The terrifying cliffhanger of The Expanse Season 4 saw Earth facing a catastrophic threat on an inconceivable scale. After enduring centuries of systemic abuse from Earth and Mars, the inhabitants of the asteroid belt — known as Belters in the world of The Expanse — are ready to flip the power dynamics of the solar system. Led by the radical revolutionary Marco Inaros, the Belt is prepared to use force to assert itself as the new seat of power in the dawning age of interstellar travel.
As is fairly common among fictional and historical villains, Marco doesn't see himself as "the bad guy" in this story. Actor Keon Alexander tells Inverse that stepping into the shoes of the character — genocidal ambitions and all — has helped him make sense of 2020, a year that's laid bare the problems of systematic inequality in our own world.
"Marco has led me down an inward-looking path that has really helped me in 2020," Alexander says. "It's strange, I know, and I didn't expect it either!"
Playing the Belter radical in Seasons 4 and 5 of The Expanse has given Alexander a new perspective on issues that preoccupied him throughout his childhood, adolescence, and adulthood.
"I became awake to social injustice at a pretty young age, and it became very close to my heart and close to my life's mission," he explains. "The way that I decided to go about addressing those ills was very outward for a very long time. I was very into activism, academia, and finding avenues sociopolitically to address these things."
It's through Marco that he's come to understand the intricate connections between the political and the psychological — how society shapes the inner lives of individuals, and vice-versa. The cast and crew of the Amazon series filmed Season 5 months before the Covid-19 pandemic began, and before the social justice protests of this past summer. Yet The Expanse's remarkable knack for translating contemporary cultural issues into a sci-fi setting feels uncannily up-to-date, even though Marco's personality and the events of Season 5 are largely based on 2015's Nemesis Games, the fifth book in the science-fiction series written by James S. A. Corey.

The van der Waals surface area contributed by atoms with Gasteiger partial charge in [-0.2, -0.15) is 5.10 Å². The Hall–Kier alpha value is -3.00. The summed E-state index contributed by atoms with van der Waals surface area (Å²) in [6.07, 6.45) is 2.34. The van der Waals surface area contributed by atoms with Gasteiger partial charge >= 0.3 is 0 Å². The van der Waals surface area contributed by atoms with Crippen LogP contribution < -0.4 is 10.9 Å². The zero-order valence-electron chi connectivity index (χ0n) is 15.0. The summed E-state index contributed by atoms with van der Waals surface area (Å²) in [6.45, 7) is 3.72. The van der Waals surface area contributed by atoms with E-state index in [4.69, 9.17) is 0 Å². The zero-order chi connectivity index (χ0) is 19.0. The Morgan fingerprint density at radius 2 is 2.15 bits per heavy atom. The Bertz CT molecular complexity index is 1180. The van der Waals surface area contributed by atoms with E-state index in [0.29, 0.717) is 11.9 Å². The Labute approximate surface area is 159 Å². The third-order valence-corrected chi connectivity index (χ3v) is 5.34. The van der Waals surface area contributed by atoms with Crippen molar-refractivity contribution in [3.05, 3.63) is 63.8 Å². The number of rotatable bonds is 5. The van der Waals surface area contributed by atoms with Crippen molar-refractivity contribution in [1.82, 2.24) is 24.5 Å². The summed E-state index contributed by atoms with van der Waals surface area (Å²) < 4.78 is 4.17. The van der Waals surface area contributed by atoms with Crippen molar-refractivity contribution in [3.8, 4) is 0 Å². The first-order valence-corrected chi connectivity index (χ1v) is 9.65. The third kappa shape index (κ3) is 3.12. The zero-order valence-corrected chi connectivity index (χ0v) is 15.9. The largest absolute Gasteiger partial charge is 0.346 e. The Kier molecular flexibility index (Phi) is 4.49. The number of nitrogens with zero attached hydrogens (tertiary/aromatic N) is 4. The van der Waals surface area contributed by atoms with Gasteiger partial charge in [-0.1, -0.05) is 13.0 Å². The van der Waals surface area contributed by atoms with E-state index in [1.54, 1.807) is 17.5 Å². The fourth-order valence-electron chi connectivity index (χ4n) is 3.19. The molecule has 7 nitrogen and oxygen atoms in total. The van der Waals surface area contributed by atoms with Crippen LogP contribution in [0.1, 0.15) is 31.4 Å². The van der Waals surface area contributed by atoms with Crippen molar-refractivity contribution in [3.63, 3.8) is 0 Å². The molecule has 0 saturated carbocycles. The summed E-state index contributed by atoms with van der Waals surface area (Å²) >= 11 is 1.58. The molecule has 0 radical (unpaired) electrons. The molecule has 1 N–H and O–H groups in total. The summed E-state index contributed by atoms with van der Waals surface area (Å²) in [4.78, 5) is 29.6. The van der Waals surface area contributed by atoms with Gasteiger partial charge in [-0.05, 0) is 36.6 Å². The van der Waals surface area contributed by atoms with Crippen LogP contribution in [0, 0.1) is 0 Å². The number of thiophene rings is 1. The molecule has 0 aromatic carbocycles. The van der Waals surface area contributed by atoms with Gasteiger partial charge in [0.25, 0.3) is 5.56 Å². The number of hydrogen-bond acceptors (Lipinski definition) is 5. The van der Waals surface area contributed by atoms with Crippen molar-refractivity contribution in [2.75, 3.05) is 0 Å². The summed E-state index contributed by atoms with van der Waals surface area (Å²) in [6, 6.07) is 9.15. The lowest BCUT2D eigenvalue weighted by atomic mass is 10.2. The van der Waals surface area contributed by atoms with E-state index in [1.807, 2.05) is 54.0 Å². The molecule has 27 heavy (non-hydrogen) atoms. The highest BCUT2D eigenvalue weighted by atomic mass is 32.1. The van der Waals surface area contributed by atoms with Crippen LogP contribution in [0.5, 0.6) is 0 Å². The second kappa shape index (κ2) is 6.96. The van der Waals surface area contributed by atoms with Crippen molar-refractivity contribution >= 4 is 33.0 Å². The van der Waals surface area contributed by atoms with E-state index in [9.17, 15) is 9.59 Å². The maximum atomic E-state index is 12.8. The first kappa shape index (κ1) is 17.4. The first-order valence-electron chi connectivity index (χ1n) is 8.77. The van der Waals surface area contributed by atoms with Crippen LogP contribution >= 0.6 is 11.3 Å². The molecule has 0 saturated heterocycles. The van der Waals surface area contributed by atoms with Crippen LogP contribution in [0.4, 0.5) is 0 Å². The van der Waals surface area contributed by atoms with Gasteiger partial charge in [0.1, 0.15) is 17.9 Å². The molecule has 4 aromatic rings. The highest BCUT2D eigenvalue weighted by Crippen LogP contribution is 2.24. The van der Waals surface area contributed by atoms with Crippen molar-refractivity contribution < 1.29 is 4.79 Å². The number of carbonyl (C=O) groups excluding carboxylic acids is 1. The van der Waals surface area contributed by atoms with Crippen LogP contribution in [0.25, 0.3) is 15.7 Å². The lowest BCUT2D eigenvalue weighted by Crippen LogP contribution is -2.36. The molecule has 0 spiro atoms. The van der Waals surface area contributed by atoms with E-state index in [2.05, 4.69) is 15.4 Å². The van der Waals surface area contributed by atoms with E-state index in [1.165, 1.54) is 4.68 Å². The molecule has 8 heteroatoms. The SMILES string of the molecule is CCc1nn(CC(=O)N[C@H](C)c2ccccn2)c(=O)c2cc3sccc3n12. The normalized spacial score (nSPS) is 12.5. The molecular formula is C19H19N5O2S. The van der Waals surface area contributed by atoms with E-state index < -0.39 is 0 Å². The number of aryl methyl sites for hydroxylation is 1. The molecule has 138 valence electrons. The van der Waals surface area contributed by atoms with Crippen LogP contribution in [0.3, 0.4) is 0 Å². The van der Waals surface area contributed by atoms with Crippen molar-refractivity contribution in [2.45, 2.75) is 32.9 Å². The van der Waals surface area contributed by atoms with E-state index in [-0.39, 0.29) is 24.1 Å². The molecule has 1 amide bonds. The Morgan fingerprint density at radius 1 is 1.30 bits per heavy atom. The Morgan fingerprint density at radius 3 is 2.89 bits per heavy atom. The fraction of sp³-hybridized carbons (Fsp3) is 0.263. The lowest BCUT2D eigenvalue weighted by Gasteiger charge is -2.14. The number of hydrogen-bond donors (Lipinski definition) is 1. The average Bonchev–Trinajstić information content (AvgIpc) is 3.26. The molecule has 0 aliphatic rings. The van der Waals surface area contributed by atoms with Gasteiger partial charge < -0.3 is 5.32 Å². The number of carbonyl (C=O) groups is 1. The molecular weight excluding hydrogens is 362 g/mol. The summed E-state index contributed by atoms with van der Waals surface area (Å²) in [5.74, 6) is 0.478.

"Everything that he's addressing is so perfectly timely," Alexander says. "Even as we were shooting last year, we were already having these discussions at our rehearsals and gatherings — getting riled up with the subjects of injustice, oppression, the dispossession of people, and systemic problems,"
"But as time went on, I was drawn to the psychological roots of what's led me as a person of color to feel oppressed, or the trauma that I've experienced. So it's going inward on a journey of healing and self-reflection, in a way that tied perfectly into 2020."
Marco's actions have a staggering human toll on The Expanse, and the extremity of his methods make him a tough character to root for. While he's unlikely to snag a father of the year award anytime soon, he's part of a broader movement on the series this season, which sees the principal characters largely separated from each other for long stretches of time. Fan favorites like the four key members of Rocinante crew, Martian marine Bobbie Draper, and stalwart Belter captain Camina Drummer are often all by their lonesome. While there's no shortage of action or bombastic setpieces, we learn a lot more about the series' ensemble cast this time around.
For Alexander, that inward-looking frame of mind carried over from his time filming the latest batch of episodes into the strange, lonely months of the summer and fall of 2020.
"With all that's going on, with all the isolation of the last several months, the number-one thing we're being faced with is ourselves," he says. "We all have to look in the mirror and really look deep within, because you can't distract yourself in the same way as you could before. You can't run and hide, and the greatest journey is inwards."
New episodes of The Expanse Season 5 debut Wednesdays on Amazon.